Chlamydia is a common disease that can infect both men and women. You can get chlamydia:
- by having oral, anal or vaginal sex with person who has chlamydia
- even if your male sex partner does not ejaculate
- if you had chlamydia. . . .
Chlamydia is a common sexually transmitted disease. It is caused by bacteria called Chlamydia trachomatis. Both men and women can develop the infection. Women can develop it in the cervix, rectum, or throat. Men can get it in the urethra, rectum, or throat. Symptoms are not clear and you may not realize that you have it.
People with chlamydia often don’t have any symptoms. If you have chlamydia symptoms, they can take several weeks to show up. Most people don’t know they have it. If you do notice signs of chlamydia, contact your healthcare provider. Common signs are pain during urination and sex, abdomen pain, discharge from vagina or penis.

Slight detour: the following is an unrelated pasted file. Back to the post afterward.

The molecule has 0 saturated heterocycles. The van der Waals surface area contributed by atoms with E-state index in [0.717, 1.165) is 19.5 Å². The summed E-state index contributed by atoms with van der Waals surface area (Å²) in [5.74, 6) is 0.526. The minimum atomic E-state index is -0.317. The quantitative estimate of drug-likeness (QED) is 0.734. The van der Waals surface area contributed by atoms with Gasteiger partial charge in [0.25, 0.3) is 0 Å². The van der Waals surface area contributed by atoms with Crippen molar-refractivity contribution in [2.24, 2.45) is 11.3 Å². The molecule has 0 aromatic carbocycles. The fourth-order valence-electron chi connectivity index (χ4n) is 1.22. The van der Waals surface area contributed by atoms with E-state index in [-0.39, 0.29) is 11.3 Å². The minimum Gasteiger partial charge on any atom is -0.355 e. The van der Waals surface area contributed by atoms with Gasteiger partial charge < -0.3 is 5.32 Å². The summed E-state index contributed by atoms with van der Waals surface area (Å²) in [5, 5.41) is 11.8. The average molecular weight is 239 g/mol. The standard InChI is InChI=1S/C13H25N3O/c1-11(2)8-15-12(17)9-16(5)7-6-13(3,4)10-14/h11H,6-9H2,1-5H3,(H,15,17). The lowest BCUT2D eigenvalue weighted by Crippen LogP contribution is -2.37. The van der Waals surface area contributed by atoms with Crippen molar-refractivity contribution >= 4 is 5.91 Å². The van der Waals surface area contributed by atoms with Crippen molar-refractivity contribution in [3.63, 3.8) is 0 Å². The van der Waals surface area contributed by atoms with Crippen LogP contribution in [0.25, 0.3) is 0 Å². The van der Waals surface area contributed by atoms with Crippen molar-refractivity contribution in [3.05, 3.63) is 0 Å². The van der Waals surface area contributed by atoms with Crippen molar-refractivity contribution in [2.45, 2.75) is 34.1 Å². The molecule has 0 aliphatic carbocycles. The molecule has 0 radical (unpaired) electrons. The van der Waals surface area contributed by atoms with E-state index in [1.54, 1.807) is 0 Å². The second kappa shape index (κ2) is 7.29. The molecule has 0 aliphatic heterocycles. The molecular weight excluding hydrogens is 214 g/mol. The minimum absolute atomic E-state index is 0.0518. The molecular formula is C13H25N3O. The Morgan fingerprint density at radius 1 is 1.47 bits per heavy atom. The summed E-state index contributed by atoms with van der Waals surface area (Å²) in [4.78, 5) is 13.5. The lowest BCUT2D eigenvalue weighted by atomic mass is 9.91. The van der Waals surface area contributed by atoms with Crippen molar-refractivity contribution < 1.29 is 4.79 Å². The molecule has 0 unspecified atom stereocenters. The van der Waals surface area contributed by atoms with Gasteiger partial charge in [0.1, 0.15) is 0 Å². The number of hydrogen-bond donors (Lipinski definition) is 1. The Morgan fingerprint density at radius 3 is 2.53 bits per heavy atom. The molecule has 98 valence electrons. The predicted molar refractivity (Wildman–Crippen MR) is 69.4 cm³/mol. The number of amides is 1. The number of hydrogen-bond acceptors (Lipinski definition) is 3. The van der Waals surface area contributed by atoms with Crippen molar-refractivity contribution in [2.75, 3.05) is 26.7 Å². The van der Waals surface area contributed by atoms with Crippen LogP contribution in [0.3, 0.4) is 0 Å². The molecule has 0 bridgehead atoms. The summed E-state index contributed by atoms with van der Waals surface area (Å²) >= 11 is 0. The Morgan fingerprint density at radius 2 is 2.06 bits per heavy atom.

Chlamydia trachomatis is caused by Chlamydia trachomatis bacteria. It generally spreads through vaginal, oral and anal sex. A child can get it from a mother during delivery also. The infection is most common among sexually active persons before the age of 25. Unprotected sex increases the risk of developing it.
Chlamydia complications generally affect women more than men. In women, untreated Chlamydia infection can spread into the uterus or fallopian tubes and cause complications such as pelvic inflammatory disease. It may then cause damage to the fallopian tubes, uterus, and other reproductive organs. This can also lead to infertility.